The flukish reign of "Fahrenheit 9/11" at the top of the box-office rankings came to an end on Wednesday, thanks to "Spider-Man 2."
But Michael Moore, the director of "Fahrenheit," now finds himself in a legal tangle. And while Moore's enemies might cheer at his troubles, they should know that they, too, could get snared in the same trap some day.
Here's the story: The Bipartisan Campaign Reform Act of 2002, commonly referred to as McCain-Feingold, after its chief sponsors, put severe limits on contributions to the two political parties. Proponents hoped that the legislation would "get money out of politics" but, of course, it did no such thing. All it did was divert donors' campaign cash into new channels, away from the parties, toward mysterious "527 committees," which run their own parallel campaigns for and against candidates.
These 527s are supposed to be independent of the parties and their nominees, but one such 527, Americans Coming Together (ACT), has hired veteran Democratic activist Jim Jordan, who until November was John Kerry's campaign manager. Does that sound like "independence"?
The Republicans have challenged these 527s before the Federal Election Commission, but the FEC won't take any action before November. Meanwhile, nobody knows how much money these groups are spending. Financer George Soros, for example, has reportedly pledged $10 million to ACT. And Soros, whose wealth is estimated at $7 billion, has given to other pro-Democratic groups as well. In fact, he says that defeating President George W. Bush is "the central focus of my life." So how much could Bush's defeat be worth to him?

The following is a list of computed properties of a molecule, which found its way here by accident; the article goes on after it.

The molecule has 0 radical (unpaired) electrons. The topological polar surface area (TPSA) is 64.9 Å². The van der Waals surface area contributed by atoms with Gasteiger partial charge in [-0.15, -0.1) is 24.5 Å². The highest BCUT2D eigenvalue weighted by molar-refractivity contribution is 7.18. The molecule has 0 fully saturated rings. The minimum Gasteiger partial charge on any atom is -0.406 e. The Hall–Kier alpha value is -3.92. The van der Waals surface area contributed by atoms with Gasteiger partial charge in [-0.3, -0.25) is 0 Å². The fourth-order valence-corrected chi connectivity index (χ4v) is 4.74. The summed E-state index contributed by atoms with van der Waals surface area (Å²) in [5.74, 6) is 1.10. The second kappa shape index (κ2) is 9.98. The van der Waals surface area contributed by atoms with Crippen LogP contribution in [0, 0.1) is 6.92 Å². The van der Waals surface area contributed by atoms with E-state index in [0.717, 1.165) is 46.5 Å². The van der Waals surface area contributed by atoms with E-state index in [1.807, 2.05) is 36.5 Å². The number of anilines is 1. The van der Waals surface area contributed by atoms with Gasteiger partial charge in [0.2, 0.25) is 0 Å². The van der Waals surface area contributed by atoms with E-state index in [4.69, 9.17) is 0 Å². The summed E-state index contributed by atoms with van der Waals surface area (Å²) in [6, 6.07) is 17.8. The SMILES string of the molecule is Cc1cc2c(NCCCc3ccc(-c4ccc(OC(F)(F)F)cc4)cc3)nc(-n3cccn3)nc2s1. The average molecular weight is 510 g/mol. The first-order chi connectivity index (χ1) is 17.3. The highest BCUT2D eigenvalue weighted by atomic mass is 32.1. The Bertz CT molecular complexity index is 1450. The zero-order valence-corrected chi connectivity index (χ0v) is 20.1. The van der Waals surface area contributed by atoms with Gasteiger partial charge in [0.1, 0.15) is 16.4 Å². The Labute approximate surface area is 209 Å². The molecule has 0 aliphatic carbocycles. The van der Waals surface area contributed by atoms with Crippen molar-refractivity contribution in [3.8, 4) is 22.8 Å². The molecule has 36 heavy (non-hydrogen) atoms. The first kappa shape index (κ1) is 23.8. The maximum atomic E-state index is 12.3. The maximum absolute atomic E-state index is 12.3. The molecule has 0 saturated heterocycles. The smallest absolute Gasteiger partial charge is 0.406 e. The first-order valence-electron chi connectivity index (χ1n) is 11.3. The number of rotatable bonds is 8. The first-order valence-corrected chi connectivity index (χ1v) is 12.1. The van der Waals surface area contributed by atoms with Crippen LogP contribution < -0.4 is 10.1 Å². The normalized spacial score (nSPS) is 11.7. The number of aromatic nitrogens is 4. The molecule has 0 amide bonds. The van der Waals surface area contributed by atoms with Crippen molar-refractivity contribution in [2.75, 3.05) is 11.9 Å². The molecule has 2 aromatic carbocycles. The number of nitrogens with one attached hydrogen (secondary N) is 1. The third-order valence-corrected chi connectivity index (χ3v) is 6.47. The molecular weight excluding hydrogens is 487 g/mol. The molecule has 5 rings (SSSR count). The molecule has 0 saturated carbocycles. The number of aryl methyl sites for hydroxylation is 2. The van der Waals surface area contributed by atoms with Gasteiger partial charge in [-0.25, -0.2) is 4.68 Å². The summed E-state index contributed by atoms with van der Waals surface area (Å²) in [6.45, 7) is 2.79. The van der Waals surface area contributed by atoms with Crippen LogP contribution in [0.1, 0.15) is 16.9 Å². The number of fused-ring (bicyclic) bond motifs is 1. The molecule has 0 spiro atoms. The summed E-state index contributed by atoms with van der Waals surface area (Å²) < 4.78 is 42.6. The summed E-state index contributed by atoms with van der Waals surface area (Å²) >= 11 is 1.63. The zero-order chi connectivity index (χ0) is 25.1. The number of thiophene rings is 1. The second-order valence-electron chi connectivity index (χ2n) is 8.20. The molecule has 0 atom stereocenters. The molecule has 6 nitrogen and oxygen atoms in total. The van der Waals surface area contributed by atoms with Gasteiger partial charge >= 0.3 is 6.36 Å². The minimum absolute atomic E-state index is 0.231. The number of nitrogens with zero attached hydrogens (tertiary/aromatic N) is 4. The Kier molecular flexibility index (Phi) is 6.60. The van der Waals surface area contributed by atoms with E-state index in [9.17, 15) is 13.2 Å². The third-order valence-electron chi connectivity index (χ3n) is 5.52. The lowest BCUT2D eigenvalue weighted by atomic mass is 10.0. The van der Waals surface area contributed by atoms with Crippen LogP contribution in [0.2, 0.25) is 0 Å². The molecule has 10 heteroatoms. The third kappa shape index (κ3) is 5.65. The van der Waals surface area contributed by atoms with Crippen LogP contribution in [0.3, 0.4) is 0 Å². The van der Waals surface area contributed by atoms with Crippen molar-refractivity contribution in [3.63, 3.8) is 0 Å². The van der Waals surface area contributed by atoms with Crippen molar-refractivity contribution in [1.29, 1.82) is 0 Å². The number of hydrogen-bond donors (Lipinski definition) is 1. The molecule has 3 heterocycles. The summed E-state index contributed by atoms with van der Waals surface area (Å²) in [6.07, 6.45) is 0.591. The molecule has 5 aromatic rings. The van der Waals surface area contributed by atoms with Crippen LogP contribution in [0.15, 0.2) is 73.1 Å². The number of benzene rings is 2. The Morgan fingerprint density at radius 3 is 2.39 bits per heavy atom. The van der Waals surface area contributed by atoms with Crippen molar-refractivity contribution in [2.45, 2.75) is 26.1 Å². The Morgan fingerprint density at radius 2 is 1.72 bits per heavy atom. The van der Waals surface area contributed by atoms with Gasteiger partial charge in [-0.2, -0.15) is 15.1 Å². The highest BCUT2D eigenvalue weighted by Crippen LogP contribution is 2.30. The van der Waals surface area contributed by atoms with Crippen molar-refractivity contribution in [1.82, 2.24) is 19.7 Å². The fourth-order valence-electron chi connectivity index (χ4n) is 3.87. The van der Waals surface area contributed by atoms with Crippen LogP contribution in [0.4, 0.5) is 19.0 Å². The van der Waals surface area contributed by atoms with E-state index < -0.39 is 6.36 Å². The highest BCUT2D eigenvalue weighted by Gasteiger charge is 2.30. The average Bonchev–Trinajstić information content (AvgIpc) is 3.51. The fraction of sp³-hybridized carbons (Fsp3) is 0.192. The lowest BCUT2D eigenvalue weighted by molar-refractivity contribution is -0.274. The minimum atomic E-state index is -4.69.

In the meantime, alternative avenues for activists have opened up -- such as documentary films.
Moore openly claims that his goal in making "Fahrenheit" was to un-elect Bush. This declaration has led a Washington-based conservative group, Citizens United, to file a complaint with the FEC against the movie, arguing that its advertising after July 30 will violate provisions of McCain-Feingold that prohibit "independent expenditures" too close to a political convention or an election. Moore protests that his First Amendment rights are threatened by this provision and, of course, he's correct.
Interestingly, the head of Citizens United, David Bossie, opposed McCain-Feingold two years ago, calling the bill an "abhorrent" restriction that threatened his group's independent activism. But now Bossie says that the law should be enforced -- and if it hurts Moore's movie, well, that's OK, too.
Meanwhile, shock jock Howard Stern, having been scourged and fined by another government agency, the Federal Communications Commission, is waging his own independent campaign to defeat Bush this November. Don't be surprised if Republicans seek to use the government to silence him, too.
So the battle between "campaign finance reform" and free speech will continue. Campaign finance "reformers" have a goal: the full funding of politics by the government, sweeping away all private contributions. This is a vision of politics as a tidy process, in which omniscient regulators purge the "coarseness" and "corruption" of the current system. And both parties seem eager to help stifle freedom, attacking the First Amendment in the name of short-term partisan advantage.
But others have looked ahead further, to see what happens when freedom is squelched in the name of orderly good government. One such seer is Ray Bradbury, author of the 1953 sci-fi novel, "Fahrenheit 451," from which Moore derived his title. Bradbury's book imagines "firemen" whose job is not to stop fires, but rather to start them -- burning books. The novel's book-burning binge is begun not by a dictator, but rather by "nice" people who want a more placid society in which nobody is offended.
Freedom -- as exercised by Moore, or Bossie, or Stern -- is inherently messy. But tidy is worse. Tidy is halfway to totalitarianism.
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